The line between these two is a fine one. Recall the outrage against The Satanic Verses, or some Christian demands for exhibitions they deemed offensive to be closed, or Jewish outrage at a well-known cartoonist's depiction of some of their actions as on a par with the pogroms of World War 2.

    What is legitimate to express and what is not? Sometimes it's those who threaten violence no matter what the issue who win the day. Some have almost unfettered power over the airwaves to harass, bully and abuse.

    If we accept vilification laws, we must be sure they are serving their intended purpose, and not restrict the dissenters' rights. The more these laws are used, the more I suspect they serve a sinister purpose.

    1. Thank you so much Denis for a wonderfully thoughtful contribution. I knew I could rely on my friends to fill in bits of the grey area of which you make mention. This post is unashamedly based on a simple emotional plea for us to treat each other more kindly rather than a serious look at the wider picture and extremely valid points of law you raise. How much influence does a bully word have on a mind that is seeking to make mischief; how much pain does a vitriolic remark inflict on a grieving daughter? Addressing just these two matters alone... small in global context though they may be... is justification in my mind to suggest that we all must take responsibility for what we say. Bless you for being you.

  8. I agee with you Nancy. Well said. For people who think they are free to say whatever they like and people have to suck it up, do they not care what damage their words may do. Cronulla is one case in point. In all the vilification of and violent language against our Prime Minister, just what if someone had taken a pot shot at her? Would speech then be free or could it be seen to have a price - a price large sections of the Australian community are not willing to pay?

  9. I'm with you Brigid...and I appreciate that you've taken the time to comment. I've seen this issue trivialised in various forums because the trivialisers are not thinking it through. What may appear to be a silly comment can both severely affect a person's life and/or incite to further more disastrous consequences. We must rid our society of misogyny...we owe it to our future generations.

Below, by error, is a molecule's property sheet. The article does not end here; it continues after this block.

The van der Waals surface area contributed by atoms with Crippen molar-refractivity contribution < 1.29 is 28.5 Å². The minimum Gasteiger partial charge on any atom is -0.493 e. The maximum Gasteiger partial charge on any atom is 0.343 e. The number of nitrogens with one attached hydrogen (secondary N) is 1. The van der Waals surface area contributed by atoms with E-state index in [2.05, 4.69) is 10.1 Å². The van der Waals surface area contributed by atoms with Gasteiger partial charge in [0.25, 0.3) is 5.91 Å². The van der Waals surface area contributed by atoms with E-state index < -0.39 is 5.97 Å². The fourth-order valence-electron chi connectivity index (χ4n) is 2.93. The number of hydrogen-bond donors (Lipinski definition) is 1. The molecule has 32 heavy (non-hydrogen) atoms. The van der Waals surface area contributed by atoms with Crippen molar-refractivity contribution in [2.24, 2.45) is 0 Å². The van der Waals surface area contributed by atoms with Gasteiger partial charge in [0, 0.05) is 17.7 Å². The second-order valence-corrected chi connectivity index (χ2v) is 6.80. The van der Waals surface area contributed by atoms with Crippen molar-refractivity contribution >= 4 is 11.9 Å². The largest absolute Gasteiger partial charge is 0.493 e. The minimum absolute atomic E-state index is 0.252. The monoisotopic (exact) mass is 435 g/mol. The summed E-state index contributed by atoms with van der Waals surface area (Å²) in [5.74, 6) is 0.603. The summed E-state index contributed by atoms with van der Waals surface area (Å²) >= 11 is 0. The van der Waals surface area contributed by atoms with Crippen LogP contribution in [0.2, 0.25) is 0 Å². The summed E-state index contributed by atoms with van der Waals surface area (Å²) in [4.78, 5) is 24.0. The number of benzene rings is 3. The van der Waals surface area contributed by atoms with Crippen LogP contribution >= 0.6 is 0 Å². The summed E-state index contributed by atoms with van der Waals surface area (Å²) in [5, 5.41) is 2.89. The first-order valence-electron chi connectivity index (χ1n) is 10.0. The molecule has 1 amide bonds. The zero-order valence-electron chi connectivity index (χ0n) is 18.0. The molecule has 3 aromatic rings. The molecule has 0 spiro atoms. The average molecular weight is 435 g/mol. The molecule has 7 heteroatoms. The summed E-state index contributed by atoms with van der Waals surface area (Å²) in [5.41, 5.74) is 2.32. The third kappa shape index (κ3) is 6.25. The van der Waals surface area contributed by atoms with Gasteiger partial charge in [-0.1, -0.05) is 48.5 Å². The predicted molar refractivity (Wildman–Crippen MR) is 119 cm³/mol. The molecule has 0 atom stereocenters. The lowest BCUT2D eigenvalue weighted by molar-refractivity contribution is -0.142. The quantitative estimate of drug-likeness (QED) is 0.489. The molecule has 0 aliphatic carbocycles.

10. Dear Nancy

    I've always been fascinated by this debate, freedom of speech v freedom of responsibility so thank you for inviting this opportunity to comment. Firstly it's a very fine blog and like you my response comes from my membership of the Human Race and as one who, like you, cares dearly about the wellbeing of my fellow Man.

    Whilst you were busy writing this blog I woke to find an unwelcome visitor on my timeline who directed me to her hateful blog where I was described as an SMS (Single Mother Slut). She offered me charming advice ending with the hash tag #slutteryisaseriousmatter. Of course I'm big enough and ugly enough to deal with this and after the initial shock I argued with her, yes HER, for a while and then sensibly blocked! She, along with many others would argue that this is her right, her right to freedom of speech and in fact social media and anonymity emboldens people to do just that. They argue that democracy is based on the idea that a free exchange of ideas is a good thing, even though it may make us some of us uncomfortable, and that if freedom of expression is curtailed then democracy is endangered...blah blah blah!

    I have argued in favour of this myself at times but increasingly I am of the strong opinion that your right to free speech and expression should not interfere with a person or group of people’s right to their beliefs and way of life. That comment directed at me was more than incivility, it was hatred. It was intended to hurt me and people like me but more significantly she was inciting her followers to do the same.